Battleground is a classic World War 2 combat movie, made in 1949, about the Battle of the Bulge; in specific, the defenders of the city of Bastogne, made famous by General McAuliffe's reply to the German surrender demand, "Nuts!". A pet project of studio head Dore Schary when he came to MGM, it became a huge hit, both commercially and critically, garnering many Oscar nominations, and winning 2 (Cinematography and Writing). While it feels more dated than other WW2 era combat movies I've seen, it is still a good film to watch.
The movie opens with two new recruits showing up at an American base in the woods of Ardennes. Pvt. Jim Layton (Marshall Thompson) and his buddy are afraid they've missed all the good battles, and are upset they got split up. Layton has an uncomfortable evening in the tent for his squad, as the veterans pretty much ignore him. They are all getting ready for some well earned R&R in Paris, but then an early morning wake-up call ruins their plans, as they head off to Bastogne.
It seems the Germans have made a big push in the Ardennes forest, which became known as The Battle of the Bulge, Germany's last great offsensive of World War 2. The 101st Airborne has been asked to hold the critical crossroads town of Bastogne, and hold it they must, as the Germany Army swarms around them. The film follows Layton's squad as they are involved in various small battles that make up the grand picture.
Van Johnson plays Pfc. Holley, a bluff, loud guy who gets promoted to squad leader after Sgt. Walowicz is (Bruce Cowling) is wounded early in the picture. He also gets involved with a local French woman (Denise Darcel, who parlayed this part into her own small bit of Hollywood fame) whose house is used as a bivouac. He is more bluster than bravery, but does come through in the pinch, with some unknowing help from Layton.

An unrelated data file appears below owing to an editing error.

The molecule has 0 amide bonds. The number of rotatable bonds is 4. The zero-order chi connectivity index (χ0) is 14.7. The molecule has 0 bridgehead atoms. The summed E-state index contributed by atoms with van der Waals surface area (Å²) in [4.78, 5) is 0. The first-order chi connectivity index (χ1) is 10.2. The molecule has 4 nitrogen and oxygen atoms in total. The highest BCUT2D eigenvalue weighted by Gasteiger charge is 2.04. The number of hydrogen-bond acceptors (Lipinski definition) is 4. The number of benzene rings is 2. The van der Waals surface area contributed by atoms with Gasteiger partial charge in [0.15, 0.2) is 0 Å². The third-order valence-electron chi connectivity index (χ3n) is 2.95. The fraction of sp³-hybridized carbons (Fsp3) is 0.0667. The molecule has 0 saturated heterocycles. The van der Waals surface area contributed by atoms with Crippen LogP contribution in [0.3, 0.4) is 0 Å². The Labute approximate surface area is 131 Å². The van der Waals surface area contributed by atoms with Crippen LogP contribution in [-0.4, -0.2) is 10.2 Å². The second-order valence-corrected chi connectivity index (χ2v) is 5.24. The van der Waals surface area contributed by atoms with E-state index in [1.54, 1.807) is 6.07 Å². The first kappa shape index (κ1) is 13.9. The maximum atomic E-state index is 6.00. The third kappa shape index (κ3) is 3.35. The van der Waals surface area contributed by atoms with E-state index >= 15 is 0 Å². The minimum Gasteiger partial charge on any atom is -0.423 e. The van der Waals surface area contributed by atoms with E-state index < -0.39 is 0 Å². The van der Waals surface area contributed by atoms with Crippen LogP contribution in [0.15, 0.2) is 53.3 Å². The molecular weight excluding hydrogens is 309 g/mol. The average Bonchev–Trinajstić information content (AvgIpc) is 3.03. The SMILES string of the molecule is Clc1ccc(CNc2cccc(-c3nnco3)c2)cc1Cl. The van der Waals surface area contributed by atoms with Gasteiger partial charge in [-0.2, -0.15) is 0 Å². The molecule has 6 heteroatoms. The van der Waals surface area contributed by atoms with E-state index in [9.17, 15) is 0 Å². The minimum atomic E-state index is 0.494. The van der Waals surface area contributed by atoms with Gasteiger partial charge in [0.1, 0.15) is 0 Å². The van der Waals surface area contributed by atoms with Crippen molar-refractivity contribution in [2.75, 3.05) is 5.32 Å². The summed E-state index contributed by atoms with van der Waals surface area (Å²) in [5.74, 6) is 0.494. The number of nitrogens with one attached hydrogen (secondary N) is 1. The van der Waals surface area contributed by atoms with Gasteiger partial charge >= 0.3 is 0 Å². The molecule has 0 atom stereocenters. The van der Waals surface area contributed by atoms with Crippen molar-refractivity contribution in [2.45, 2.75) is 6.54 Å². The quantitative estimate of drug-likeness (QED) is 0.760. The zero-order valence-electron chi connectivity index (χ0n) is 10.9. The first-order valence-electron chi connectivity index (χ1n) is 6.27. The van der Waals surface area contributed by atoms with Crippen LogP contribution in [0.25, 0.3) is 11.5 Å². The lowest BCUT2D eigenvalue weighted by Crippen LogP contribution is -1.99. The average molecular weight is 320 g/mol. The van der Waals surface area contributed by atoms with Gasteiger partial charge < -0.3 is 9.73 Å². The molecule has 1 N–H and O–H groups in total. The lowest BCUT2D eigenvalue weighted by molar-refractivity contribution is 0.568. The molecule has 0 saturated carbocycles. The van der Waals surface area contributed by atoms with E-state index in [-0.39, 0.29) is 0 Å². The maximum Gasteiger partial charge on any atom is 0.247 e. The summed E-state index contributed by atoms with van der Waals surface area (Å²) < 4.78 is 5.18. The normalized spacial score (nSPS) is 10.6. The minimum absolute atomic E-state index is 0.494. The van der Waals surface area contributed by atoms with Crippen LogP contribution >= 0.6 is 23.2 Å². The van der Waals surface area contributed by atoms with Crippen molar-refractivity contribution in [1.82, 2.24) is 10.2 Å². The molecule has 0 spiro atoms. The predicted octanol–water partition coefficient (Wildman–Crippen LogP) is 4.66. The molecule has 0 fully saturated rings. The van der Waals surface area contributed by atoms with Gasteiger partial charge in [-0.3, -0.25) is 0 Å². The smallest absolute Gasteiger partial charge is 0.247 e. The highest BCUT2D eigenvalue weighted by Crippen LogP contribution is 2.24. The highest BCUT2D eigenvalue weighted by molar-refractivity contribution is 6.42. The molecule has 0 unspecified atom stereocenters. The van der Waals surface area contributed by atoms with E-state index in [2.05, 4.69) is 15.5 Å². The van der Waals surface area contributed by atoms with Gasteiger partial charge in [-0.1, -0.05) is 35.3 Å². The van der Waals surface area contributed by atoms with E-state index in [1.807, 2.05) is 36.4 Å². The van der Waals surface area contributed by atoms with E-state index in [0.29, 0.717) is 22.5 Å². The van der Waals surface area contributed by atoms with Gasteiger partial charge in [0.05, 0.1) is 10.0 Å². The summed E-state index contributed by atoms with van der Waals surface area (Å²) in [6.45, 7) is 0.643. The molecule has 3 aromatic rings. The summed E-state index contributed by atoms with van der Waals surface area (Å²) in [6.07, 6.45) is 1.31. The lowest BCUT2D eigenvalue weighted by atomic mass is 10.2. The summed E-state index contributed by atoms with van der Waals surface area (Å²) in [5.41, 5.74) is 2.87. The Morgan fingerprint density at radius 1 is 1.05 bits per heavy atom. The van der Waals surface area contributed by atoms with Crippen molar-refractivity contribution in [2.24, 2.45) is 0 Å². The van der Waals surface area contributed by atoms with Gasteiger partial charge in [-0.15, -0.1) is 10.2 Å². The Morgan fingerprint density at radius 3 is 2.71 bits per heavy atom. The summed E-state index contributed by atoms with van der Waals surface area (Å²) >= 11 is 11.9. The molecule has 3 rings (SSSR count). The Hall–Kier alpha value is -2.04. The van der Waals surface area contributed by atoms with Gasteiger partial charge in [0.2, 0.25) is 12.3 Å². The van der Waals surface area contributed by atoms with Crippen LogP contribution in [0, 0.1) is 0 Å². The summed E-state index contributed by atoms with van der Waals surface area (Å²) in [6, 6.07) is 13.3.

Pvt. Ernest J. 'Pop' Stazak (George Murphy) is due to be sent home, but the paperwork comes through too late and they are surrounded before he can get out. Pvt. Johnny Rodriguez (Ricardo Montalban) is his main buddy, the happy go lucky kid who tries to do the right thing. And there are several other typical combat movie characters as well.
The squad gets involved in a couple of firefights, although it is pretty amazing just how little fighting they actually do in the movie. And then there is the annoying Hollywood "snow", which they still can't get right today. And without seeing their breath, it is also hard to imagine just how cold it must've been on the front. But finally, the weather clears and the air support can come in, freeing the men up from the siege.
I watched this on the Turner Classic Movie channel, but as it is a 40s film, I don't think it suffered much from the presentation; at least it is commercial free. It does feel more stilted than some later combat movies, although it does get credit for being one of the earliest "realistic" portrayals of men in war. And I was surprised by just how little combat was involved. There was a lot of talk about fighting, but only 2 firefights happened, and one of those was fairly short. And the men were mostly just caricatures, with no in depth character studies here. But still, an interesting movie to see, at least as an ancestor of the more realistic movies to come (like the earlier The Story of GI Joe or the much later Hell is for Heroes). It is available on VHS, and is "Coming Soon" on DVD. I hope there are some nice extras on the DVD!